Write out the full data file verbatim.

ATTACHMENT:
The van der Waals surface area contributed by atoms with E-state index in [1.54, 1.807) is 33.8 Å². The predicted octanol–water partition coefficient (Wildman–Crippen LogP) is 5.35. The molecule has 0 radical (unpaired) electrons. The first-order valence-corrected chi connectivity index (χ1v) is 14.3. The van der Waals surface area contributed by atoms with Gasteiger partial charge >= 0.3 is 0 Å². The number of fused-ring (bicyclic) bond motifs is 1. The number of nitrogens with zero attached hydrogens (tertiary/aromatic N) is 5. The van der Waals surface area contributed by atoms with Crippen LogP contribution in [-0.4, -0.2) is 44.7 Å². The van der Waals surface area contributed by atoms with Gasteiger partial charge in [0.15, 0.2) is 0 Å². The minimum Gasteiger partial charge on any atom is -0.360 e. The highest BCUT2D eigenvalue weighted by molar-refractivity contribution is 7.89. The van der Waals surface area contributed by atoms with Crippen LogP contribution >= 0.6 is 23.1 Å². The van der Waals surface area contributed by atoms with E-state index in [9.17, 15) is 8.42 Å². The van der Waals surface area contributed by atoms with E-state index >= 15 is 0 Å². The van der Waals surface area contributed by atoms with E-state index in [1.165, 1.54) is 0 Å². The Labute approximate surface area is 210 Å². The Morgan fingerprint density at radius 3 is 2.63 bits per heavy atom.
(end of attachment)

The van der Waals surface area contributed by atoms with E-state index in [1.54, 1.807) is 33.8 Å². The predicted octanol–water partition coefficient (Wildman–Crippen LogP) is 5.35. The molecule has 0 radical (unpaired) electrons. The first-order valence-corrected chi connectivity index (χ1v) is 14.3. The van der Waals surface area contributed by atoms with Gasteiger partial charge >= 0.3 is 0 Å². The number of fused-ring (bicyclic) bond motifs is 1. The number of nitrogens with zero attached hydrogens (tertiary/aromatic N) is 5. The van der Waals surface area contributed by atoms with Crippen LogP contribution in [-0.4, -0.2) is 44.7 Å². The van der Waals surface area contributed by atoms with Gasteiger partial charge in [0.15, 0.2) is 0 Å². The minimum Gasteiger partial charge on any atom is -0.360 e. The highest BCUT2D eigenvalue weighted by molar-refractivity contribution is 7.89. The van der Waals surface area contributed by atoms with Crippen LogP contribution >= 0.6 is 23.1 Å². The van der Waals surface area contributed by atoms with E-state index in [9.17, 15) is 8.42 Å². The van der Waals surface area contributed by atoms with E-state index >= 15 is 0 Å². The van der Waals surface area contributed by atoms with E-state index in [1.165, 1.54) is 0 Å². The Labute approximate surface area is 210 Å². The Morgan fingerprint density at radius 3 is 2.63 bits per heavy atom.